Much more interesting is the new line from Brown as retailed by the Today programme and BBC radio news this morning. Apparently Brown has "conceded" that the "fate of Mr Hain" is not in his, the Prime Minister's hands but in those of the Electoral Commission and the Parliamentary Commissioner. WHAT????!!! I thought that the Prime Minister was the man that hired and fired his ministers - he is not dithering (as Cameron has reportedly said) he's abdicated

Brown has thrown Hain to the wolves. Hes washing his hands of him. Clearly Brown knows that Hain is up to his neck in it and he doesnt want to go down with him by being forced to kick him down.

Tim and Sam: Do NOT give in to people who want you to start censoring.
If members of the shadow cabinet approach you with a story like this I want to hear it please.

The big difference here is that if I give money to the CCHQ (I dont, I give it to local parties) then I can see if I care to look that a proportion of it will go to George Osbourne.

If on the other hand I had given the money to the Hain front "Think Tank" I would have been giving it to a campaign to elect a man who's platform was at odds with the platform I thought I was funding. At the very least the organisers of that think tank would have been decieving me in order to raise funds.

The former is transparant, there is no hiding of the money trail. The latter is clear and deliberate obfuscation.

No great secret that members of the Shadow Cabinet have been 'wished money' by donors to CCHQ. Clearly an attempt by the Labour party to throw smoke over the Peter Hain scandal.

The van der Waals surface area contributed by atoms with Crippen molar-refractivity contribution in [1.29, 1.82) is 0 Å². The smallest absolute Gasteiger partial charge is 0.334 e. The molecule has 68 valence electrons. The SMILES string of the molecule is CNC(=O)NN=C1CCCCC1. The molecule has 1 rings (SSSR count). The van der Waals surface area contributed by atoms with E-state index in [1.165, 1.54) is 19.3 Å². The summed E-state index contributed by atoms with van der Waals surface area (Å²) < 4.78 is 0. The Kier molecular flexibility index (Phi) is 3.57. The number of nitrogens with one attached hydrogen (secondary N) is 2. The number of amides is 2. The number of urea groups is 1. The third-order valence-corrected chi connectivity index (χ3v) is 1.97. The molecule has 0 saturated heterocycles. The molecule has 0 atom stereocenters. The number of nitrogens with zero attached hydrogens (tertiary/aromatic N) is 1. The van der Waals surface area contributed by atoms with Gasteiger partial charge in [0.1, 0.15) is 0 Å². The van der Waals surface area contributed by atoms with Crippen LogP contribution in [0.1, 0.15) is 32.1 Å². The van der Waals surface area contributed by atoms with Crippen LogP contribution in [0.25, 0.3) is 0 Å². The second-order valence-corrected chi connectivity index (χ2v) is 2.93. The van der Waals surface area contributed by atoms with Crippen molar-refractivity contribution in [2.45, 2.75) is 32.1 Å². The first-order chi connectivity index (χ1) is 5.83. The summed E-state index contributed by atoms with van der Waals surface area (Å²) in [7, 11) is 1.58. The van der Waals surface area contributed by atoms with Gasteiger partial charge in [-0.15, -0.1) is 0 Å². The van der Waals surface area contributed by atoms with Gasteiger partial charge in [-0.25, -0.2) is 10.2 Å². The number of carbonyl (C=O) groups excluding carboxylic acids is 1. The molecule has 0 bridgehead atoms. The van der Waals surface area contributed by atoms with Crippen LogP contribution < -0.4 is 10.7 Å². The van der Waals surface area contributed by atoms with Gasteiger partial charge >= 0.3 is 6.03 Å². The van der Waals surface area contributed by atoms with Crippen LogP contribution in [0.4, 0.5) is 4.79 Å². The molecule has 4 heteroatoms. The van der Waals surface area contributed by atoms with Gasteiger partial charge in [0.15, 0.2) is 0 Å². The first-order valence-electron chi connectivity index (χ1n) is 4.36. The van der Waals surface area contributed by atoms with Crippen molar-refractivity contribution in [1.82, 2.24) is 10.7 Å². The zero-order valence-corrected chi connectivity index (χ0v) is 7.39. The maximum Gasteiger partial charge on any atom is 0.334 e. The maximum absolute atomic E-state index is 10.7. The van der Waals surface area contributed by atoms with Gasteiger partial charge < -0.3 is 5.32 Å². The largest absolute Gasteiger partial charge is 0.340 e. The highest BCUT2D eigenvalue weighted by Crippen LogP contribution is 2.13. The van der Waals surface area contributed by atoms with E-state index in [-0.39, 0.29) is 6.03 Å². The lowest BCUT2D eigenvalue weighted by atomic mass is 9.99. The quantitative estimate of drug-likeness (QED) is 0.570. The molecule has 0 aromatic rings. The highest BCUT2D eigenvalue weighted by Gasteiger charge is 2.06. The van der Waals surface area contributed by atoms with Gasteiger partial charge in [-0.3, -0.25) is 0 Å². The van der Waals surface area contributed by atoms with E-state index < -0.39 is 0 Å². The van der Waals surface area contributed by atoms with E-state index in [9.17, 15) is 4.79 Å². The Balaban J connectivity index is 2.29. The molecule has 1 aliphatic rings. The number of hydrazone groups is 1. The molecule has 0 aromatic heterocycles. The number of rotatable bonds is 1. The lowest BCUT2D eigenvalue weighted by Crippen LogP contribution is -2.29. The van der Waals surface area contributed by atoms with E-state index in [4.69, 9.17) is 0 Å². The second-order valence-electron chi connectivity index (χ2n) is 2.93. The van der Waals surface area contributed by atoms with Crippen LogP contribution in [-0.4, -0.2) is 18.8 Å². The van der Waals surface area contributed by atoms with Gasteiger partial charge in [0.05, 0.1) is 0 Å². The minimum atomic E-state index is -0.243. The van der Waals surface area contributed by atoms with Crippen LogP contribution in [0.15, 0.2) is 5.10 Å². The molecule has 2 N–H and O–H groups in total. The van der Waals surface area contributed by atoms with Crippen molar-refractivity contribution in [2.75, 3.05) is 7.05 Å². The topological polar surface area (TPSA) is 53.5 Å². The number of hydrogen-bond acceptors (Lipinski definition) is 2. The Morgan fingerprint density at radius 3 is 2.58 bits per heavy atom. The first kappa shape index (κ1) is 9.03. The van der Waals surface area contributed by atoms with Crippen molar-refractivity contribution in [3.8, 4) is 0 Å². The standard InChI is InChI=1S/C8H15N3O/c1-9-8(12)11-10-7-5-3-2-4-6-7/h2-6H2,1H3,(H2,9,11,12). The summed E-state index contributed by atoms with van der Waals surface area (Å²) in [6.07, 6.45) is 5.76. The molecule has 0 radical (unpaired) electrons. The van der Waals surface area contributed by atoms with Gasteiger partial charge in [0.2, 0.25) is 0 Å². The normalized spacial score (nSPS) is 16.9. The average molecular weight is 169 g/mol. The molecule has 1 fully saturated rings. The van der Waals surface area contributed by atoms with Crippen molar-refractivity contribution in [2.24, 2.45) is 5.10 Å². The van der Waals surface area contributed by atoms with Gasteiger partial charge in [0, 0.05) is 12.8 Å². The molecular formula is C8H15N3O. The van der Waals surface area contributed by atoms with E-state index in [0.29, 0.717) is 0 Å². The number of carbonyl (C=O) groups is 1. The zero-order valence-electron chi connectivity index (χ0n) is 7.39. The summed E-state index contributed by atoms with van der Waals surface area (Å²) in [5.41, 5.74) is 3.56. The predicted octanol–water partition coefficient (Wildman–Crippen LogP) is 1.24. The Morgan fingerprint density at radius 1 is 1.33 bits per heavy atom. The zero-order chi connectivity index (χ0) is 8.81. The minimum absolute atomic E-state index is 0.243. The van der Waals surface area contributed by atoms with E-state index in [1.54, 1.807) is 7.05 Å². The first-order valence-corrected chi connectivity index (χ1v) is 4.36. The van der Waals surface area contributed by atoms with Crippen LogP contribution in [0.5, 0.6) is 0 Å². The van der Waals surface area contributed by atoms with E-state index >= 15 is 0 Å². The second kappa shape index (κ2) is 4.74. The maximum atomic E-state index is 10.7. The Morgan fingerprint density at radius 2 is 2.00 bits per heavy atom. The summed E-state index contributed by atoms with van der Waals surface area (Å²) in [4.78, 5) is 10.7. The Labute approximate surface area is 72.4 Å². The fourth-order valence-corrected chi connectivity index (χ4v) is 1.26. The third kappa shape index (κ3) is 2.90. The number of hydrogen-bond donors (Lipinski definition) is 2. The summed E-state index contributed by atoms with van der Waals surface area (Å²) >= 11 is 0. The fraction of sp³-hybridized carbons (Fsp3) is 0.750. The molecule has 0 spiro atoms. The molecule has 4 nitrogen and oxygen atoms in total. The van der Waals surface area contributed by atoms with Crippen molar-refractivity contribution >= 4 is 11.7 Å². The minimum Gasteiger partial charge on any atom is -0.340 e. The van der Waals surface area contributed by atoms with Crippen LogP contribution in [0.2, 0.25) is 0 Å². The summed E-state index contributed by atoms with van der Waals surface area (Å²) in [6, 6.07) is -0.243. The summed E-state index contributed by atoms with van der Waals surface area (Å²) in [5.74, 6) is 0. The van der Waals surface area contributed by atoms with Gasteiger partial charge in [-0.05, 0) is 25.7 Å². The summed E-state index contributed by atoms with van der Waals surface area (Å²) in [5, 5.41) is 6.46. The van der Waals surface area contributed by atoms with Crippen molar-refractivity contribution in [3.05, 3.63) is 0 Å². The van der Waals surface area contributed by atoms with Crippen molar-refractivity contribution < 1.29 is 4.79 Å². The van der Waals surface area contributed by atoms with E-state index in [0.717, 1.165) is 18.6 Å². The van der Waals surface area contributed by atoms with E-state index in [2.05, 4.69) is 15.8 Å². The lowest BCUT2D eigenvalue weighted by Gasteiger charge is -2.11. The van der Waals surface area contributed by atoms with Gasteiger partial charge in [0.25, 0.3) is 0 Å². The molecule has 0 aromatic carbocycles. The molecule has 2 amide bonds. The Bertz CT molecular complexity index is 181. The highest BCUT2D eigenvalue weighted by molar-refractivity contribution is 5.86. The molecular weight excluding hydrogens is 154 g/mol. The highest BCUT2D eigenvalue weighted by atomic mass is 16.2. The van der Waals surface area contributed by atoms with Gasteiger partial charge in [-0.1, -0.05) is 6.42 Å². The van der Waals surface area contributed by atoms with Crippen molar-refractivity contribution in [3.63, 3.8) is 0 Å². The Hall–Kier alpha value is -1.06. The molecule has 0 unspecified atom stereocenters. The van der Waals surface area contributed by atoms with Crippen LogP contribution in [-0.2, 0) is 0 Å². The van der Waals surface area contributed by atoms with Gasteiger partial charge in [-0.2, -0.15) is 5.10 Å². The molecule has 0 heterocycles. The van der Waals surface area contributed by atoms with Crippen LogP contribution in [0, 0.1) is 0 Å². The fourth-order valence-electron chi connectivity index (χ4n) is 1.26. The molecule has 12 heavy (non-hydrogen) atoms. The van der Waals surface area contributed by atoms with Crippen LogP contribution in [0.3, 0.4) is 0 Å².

However it might be sensible if ALL donations to all of our MP's were declared by them, irrespective of whether the House of Commons rule book says that they must be.

'Perhaps he should also have made a declaration to Commons' authorities'

From the story which is linked it appears that Osborne did declare the income to the
Commons authorities and asked them whether it needed to be included on his register of members' interests and they told him it didn't. No case to answer.

Like Jennifer, I want to know what is going on - even if it is sometimes inconvenient. The biggest problems arise from hiding stuff.

At the same time, we should be reminding people that this story is about donors giving money TO THE PARTY because Osborne has been doing such a GOOD JOB.

Why do donors not mention these other shadow ministers specifically? Are they being prevented from making a similar impact?

Why is ConservativeHome doing Labour's dirty work for them and trying to create a mountain out of absolutely nothing at all. We have the BBC to do that.

Wise up Tim.

The most pressing question to come out of this whole Peter Hain business is that of why anyone needs to know who funded a campaign for Deputy Leader of the Labour Party.

I am sure that those who work for the Electoral Commission are delightful people personally. But that Commission itself is profoundly objectionable. In return for an annual fee (yes, a fee!), its approval is required for any political party’s name, logo, constitution (including aims and objectives), Leader, and sources of funding. If it just says no, then it just says no, you can’t have a party because we, an arm of central government, do not approve of it. What sort of country have we become?

And the financial requirement, at least, apparently also extends even to something like individual candidacies in a Deputy Leadership election. What next?

In any case, when it comes to things like this, why don’t political parties just give each duly nominated candidate a fixed sum for campaigning and then ban all other expenditure?

All these "transparency" rules achieve is to give the public the impression that when they are broken - which they will be, regularly, for they are intrinsically archane and impractical; every time you "clarify" one, another will become complicated to interpret - when they are broken, the public will feel vindicated in its impression that all politicians are corrupt.

There is another path. We should abolish virtually all of these restrictions on donations. The only things that should be declared are those that might potentially give rise to a conflict of interest. These rules do not increase public confidence in the propriety of politicians; they decrease it, markedly.